Etymology & Historical Origin of the Baby Name Livia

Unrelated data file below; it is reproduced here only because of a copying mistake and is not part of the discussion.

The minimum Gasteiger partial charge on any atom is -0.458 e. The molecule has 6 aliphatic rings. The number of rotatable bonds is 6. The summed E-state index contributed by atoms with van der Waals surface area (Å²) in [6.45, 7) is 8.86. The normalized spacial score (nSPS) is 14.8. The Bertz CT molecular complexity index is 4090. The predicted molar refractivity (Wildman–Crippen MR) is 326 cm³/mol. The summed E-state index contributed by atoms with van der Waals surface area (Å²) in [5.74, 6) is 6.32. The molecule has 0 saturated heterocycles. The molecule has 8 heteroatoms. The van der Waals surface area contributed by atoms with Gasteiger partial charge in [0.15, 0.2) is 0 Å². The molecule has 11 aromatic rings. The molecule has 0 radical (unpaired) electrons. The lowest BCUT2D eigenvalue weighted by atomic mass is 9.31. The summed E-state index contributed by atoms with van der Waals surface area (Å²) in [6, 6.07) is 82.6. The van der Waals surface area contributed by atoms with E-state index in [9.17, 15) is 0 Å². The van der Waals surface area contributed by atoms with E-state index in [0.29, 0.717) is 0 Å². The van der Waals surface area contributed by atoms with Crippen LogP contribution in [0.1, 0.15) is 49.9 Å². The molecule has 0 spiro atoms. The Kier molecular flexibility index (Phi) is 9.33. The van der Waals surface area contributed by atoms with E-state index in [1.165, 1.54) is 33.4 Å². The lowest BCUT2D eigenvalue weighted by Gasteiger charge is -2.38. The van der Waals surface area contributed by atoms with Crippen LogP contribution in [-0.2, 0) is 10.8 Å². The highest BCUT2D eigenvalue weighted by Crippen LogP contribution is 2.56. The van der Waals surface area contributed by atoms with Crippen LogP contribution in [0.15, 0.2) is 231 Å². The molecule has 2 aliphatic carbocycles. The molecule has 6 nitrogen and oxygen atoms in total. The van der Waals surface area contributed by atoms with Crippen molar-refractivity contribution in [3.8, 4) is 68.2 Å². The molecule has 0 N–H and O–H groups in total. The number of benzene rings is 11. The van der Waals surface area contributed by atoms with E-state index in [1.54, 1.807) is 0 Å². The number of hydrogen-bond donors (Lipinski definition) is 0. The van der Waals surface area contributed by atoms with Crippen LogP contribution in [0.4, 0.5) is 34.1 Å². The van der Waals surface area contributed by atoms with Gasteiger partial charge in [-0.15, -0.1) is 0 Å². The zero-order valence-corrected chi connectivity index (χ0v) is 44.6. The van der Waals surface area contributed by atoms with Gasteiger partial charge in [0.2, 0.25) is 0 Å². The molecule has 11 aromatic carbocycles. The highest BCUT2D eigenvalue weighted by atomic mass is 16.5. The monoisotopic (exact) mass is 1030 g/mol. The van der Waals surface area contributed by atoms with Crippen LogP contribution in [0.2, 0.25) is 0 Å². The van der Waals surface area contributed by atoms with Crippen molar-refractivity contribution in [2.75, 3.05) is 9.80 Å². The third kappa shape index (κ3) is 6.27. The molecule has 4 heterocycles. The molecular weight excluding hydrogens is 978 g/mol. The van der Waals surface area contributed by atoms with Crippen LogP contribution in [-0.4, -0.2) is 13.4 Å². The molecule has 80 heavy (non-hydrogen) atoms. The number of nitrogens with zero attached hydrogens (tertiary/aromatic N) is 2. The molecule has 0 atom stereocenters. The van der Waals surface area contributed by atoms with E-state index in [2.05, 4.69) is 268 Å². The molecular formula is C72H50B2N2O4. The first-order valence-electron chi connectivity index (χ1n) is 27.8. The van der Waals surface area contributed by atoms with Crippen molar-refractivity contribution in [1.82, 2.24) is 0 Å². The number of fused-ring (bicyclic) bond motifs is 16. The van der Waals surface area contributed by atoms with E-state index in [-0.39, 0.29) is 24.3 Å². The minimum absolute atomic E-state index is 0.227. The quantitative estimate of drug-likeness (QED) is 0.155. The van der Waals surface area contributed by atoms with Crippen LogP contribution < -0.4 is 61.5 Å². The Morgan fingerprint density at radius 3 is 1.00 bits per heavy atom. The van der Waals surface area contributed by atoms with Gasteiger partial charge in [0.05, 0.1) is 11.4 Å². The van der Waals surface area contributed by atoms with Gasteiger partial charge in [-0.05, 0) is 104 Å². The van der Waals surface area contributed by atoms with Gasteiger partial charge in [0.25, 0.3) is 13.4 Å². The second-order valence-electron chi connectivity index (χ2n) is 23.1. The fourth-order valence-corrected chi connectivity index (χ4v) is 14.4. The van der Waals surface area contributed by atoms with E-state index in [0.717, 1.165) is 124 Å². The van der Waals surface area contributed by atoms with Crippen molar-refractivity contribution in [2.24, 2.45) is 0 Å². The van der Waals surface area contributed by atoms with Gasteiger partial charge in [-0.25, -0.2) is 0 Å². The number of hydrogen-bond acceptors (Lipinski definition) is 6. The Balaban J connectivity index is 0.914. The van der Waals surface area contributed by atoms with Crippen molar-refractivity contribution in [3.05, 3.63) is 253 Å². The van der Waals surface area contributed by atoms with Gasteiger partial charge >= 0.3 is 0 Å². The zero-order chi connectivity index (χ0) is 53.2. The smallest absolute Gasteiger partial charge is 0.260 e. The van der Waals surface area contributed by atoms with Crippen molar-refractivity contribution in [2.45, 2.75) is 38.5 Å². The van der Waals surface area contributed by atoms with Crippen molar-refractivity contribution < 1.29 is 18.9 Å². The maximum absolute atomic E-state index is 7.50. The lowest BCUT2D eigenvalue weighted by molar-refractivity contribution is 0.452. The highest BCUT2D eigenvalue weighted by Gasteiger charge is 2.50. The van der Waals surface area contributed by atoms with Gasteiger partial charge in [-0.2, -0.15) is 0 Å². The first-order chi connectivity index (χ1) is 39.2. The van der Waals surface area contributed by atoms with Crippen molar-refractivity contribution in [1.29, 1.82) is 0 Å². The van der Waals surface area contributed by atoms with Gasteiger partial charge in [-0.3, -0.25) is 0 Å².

Among English-speakers Livia is most commonly considered a diminutive of Olivia; however, there is a dintinct and separate etymological source for this name not related to Olivia. Livia is essentially the feminine form of an Old Roman family name “Livius” dating back to the Roman Republic in the centuries before Christ. The Livius family name is probably of ancient Etruscan origin with unknown meaning (since the Etruscan language is now extinct). However, others speculate that Livius could be derived from either the Latin “liveo” meaning “to envy, begrudge” or from the Latin “lividus” meaning “bluish”. In any case, women who were born into the Livius families were given the name Livia. One such notable name bearer was Livia Drusilla (58 B.C.-29 A.D.) the wife of Emperor Augustus (Octavian). She was also the mother of Emperor Tiberius, the grandmother of Claudius, the great-grandmother of Caligula and the great-great-grandmother of Nero. Quite a line of Emperors were born from Livia’s line! But she was much more than an ancestral artifact; rather, Livia Drusilla was perhaps the most powerful and prominent woman in all of ancient Rome. According to legend, Emperor Augustus fell instantly in love upon meeting the married-not-to-mention-pregnant Livia. Not to worry, the Emperor was married to another woman himself, but since he made the rules he had the power to quickly arrange for any desired divorces which is exactly what Augustus did. Livia brought to this new marriage her own three children and Augustus had one daughter with his previous wife; the couple would stay married for the next 50 years and have no children of their own. By all accounts, Livia was a trusted advisor to her husband, a role model for women in Rome, a beacon of family-values, and a privately ambitious go-getter. It’s because of the latter ambitions that Livia is often portrayed in a Machiavellian light – cunning, shrewd and scheming. It’s been postulated that Livia had various heirs of Augustus’ killed to remove the competition and ensure the succession of her own son Tiberius (Augustus’ step-son). We like the feisty ancient gals, so more power to Livia! The Roman’s loved her and her grandson Claudius formally deified her after her death so she really couldn’t have been all that bad. After the Classical Era the name Livia fell off the map, especially since there was no important Christian saint associated with this name (which generally made for a popular name in the Middle Ages). It seems Livia’s revival is really recent, like 21st century recent. Even though some parents may be using Livia as a short form of the ever-popular Olivia, it really is a stand-apart name in its own right, and it’s also become quite cosmopolitan. You can find Livia on the charts in Brazil (Lívia), Liechtenstein, Switzerland, Hungary, Sweden and the Netherlands. It also sees so-so usage in France, Norway, Canada, Australia and the United States. In other words, you can find this “enviable” name on four different continents. That’s pretty cosmopolitan cool in our book!